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Future Bubble brainstorming thread

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posted on May, 3 2010 @ 10:26 PM
Ok, all you financial geniuses...

Let's assume, for the sake of argument, that the boom-bust cycle can revolve at least a few more turns without total systemic collapse. This may indeed prove not to be the case, and I know its a big hurdle for many on ATS to think outside the "all doom, all the time" box, but let's run with the concept just for giggles.

So, what in your minds are likely candidates for future possible bubbles? What could replace real estate the way real estate replaced tech stocks? And what about after that? Anyone feel brave enough to forecast two or more "bubble cycles" into the future?

Some possible candidates:

-A sovereign wealth bubble
-A precious metals bubble
-A commodities bubble
-An emerging markets bubble
-A biotech bubble
-A "green tech" bubble
-A carbon-emissions-trading bubble
-Another financial-intrument-based bubble (what kind of instrument(s)?)
-A FOREX bubble
-An agricultural bubble (?)
-Maybe someday, a "re-industrialization of the developed world" bubble
-Also a bit farther in the future, a possible "Africa bubble" (i.e., jobs moving from more-expensive China/India to Africa?)

And so on.

[edit on 5/3/10 by silent thunder]

posted on May, 3 2010 @ 10:33 PM
reply to post by silent thunder

Actually, the next "bubble" will be the 2nd wave of home foreclosures.

A lot of ARM Mortgages will be due starting later this year , and increasing

into 2012.

posted on May, 3 2010 @ 10:37 PM
reply to post by Sean48

Yeah, its gonna be a groovy Q3\Q4 2010 with that summertime reset spike coming up, isn't it.

posted on May, 3 2010 @ 10:40 PM
I heard there was a big bubble in the Chinese Realestate market waiting to burst - so I would keep an eye out for that.

posted on May, 3 2010 @ 11:16 PM
Bubbles happen when expectations get ahead of & start leading people's actions without any sounding of the depths down through to the 'ground'.

It is very similar to inertia. Expectations & inertia act similarly, but if there is some additional force involved [like gravity] then there is a very good possibility that that force will make itself known & win out over some temporarily predominant inertia.

Usually with bubbles, it starts out with some kind of seemingly quite sound economic expansion, & then people begin to anticipate a continuation of expansion & people start launching into dodgier & goofier schemes that make less & less logically based sense.
It is where people lose contact with real economic activity, cause & effect, & just expect effects to occur from no cause.

posted on May, 3 2010 @ 11:24 PM
reply to post by slank

It seems to me that bubbles have become the de-facto engine of growth in the developed world if not the world in general, despite their inherent irrationality. I would not call this a good development and generally I'm on the "doom-y" side of things. Yet I sometimes wonder if it is theroretically possible to drive an economy indefinitely with bubbles, despite their underlying lack of substance. If forced to anwer one way or another at gunpoint I would say "no," and yet the carnival merry-go-round seems to keep turning year after year, long after reason suggested to me that the game would have ground to a halt.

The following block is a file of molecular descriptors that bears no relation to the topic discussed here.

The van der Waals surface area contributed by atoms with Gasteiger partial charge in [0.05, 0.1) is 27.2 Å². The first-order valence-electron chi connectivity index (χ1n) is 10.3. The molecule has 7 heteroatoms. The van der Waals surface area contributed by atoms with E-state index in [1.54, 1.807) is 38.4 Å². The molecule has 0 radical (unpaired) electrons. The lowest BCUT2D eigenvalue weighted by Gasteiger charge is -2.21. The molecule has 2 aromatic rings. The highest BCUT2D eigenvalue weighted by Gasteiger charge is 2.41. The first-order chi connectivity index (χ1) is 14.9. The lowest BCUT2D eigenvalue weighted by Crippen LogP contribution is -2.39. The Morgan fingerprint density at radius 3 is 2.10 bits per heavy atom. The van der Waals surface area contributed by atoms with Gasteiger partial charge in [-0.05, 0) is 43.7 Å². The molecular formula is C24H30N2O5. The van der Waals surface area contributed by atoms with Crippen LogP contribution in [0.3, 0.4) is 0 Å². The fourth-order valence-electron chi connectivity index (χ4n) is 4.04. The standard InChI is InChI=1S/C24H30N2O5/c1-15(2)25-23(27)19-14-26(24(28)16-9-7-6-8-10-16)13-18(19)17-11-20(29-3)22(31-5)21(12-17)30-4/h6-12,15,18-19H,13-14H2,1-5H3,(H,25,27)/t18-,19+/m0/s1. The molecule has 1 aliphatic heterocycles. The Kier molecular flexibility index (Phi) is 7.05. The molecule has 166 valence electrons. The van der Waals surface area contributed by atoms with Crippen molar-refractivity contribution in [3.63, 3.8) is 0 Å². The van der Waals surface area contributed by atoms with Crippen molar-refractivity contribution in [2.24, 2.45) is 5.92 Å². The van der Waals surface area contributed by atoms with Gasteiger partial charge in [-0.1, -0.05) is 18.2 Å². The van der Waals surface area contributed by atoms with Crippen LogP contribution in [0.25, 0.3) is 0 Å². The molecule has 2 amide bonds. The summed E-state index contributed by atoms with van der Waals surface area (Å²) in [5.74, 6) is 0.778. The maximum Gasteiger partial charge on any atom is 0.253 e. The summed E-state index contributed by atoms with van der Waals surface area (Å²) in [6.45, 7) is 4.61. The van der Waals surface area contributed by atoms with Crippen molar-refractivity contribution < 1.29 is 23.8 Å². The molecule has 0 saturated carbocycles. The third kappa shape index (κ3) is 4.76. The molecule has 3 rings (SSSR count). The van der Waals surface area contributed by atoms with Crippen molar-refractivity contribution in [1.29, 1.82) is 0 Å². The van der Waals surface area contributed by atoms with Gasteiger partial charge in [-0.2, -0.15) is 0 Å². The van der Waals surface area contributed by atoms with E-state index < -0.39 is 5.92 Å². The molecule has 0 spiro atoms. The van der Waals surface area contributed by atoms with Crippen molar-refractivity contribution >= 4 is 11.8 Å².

One interesting possible underlying trend is that technology, efficiency, and productivity may have reached a point already where there really has been a "paradigm shift" in terms of creating more new value. True paradigm shifts, while rare, are not unknown -- look at the Industrial Revolution, for example; we have not even come close to retreating from the gains made since the 1700s, and few would argue that life is not genuinely better for humans now than then, at least in the developed world. Of course, the arguments of total sustainablity and other fundamental limits challenge the assumption that we *won't* retrench to pre-eighteenth-century levels.

If we have indeed reached such a shift, the profusion of bubbles would show a flaw in the general distribution-of-wealth model rather than in the process of underlying value creation, and could be a symptom of the need to adjust to fit new levels of value creation rather than a sign of long-term collapse or malaise. Going even further out on a limb, I think its possible to at least conceive of a system in which a boom-bust cycle (i.e., a more extreme and erratic form of the old business cycle) could serve as a catalyst or even basic framework for value delivery itself, albeit in a rather rough-and-tumble manner.

[edit on 5/3/10 by silent thunder]

posted on May, 3 2010 @ 11:42 PM
reply to post by silent thunder

All signs are pointing to an "Enron Bubble" ... trading "energy credits" .. be it "carbon" or what ever.. it's a shadowy market right now, but growing fast. If the Dems and Neo-cons have their way, not only will trading credits be encouraged, but taxed... even though they represent no wealth at all. Unfortunately in this bubble "average joe" only gets screwed.

posted on May, 4 2010 @ 12:24 AM
reply to post by Rockpuck

Yes, I've been paying close attention to the energy and carbon markets recently...there is major explansion in those areas but I think they are going to keep it out of the grubby reach of minor players. It is quietly being deployed to serve the Masters of the Universe.

posted on May, 4 2010 @ 08:30 AM
In the short term, oil is already a bubble. Per barrel prices have well inflated past economic fundamentals (i.e. anemic recovery).

The problem with this bubble is that barrel prices that reach near $100 can easily derail this tenuous economy as consumers are forced to reallocate to pay for higher prices.

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